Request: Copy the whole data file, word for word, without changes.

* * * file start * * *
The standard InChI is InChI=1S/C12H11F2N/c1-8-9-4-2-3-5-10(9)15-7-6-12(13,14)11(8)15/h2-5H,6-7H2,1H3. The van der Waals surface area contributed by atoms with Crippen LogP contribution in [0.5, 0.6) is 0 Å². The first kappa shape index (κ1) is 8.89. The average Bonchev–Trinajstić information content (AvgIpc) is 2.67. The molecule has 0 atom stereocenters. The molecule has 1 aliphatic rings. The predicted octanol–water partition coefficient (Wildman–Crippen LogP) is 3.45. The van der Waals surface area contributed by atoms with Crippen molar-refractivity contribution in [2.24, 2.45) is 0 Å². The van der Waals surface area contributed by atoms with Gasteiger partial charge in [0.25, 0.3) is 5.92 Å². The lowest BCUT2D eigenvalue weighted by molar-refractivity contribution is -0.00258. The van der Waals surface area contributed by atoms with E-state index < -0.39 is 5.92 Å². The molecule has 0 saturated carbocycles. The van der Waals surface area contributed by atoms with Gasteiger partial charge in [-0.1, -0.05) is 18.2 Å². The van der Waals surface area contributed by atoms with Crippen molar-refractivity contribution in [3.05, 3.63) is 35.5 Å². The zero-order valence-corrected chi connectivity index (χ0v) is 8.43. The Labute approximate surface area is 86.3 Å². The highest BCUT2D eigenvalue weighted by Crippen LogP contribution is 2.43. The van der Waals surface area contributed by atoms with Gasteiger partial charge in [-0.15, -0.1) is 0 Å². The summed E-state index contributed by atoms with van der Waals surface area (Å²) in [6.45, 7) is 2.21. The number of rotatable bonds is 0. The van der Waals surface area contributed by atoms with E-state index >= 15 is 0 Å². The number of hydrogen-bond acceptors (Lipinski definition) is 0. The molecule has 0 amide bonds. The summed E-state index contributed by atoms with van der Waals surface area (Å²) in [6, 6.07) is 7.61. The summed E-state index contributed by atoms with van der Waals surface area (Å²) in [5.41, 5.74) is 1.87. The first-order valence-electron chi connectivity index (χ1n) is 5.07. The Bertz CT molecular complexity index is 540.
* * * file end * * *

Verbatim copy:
The standard InChI is InChI=1S/C12H11F2N/c1-8-9-4-2-3-5-10(9)15-7-6-12(13,14)11(8)15/h2-5H,6-7H2,1H3. The van der Waals surface area contributed by atoms with Crippen LogP contribution in [0.5, 0.6) is 0 Å². The first kappa shape index (κ1) is 8.89. The average Bonchev–Trinajstić information content (AvgIpc) is 2.67. The molecule has 0 atom stereocenters. The molecule has 1 aliphatic rings. The predicted octanol–water partition coefficient (Wildman–Crippen LogP) is 3.45. The van der Waals surface area contributed by atoms with Crippen molar-refractivity contribution in [2.24, 2.45) is 0 Å². The van der Waals surface area contributed by atoms with Gasteiger partial charge in [0.25, 0.3) is 5.92 Å². The lowest BCUT2D eigenvalue weighted by molar-refractivity contribution is -0.00258. The van der Waals surface area contributed by atoms with E-state index < -0.39 is 5.92 Å². The molecule has 0 saturated carbocycles. The van der Waals surface area contributed by atoms with Gasteiger partial charge in [-0.1, -0.05) is 18.2 Å². The van der Waals surface area contributed by atoms with Crippen molar-refractivity contribution in [3.05, 3.63) is 35.5 Å². The zero-order valence-corrected chi connectivity index (χ0v) is 8.43. The Labute approximate surface area is 86.3 Å². The highest BCUT2D eigenvalue weighted by Crippen LogP contribution is 2.43. The van der Waals surface area contributed by atoms with Gasteiger partial charge in [-0.15, -0.1) is 0 Å². The summed E-state index contributed by atoms with van der Waals surface area (Å²) in [6.45, 7) is 2.21. The number of rotatable bonds is 0. The van der Waals surface area contributed by atoms with E-state index >= 15 is 0 Å². The number of hydrogen-bond acceptors (Lipinski definition) is 0. The molecule has 0 amide bonds. The summed E-state index contributed by atoms with van der Waals surface area (Å²) in [6, 6.07) is 7.61. The summed E-state index contributed by atoms with van der Waals surface area (Å²) in [5.41, 5.74) is 1.87. The first-order valence-electron chi connectivity index (χ1n) is 5.07. The Bertz CT molecular complexity index is 540.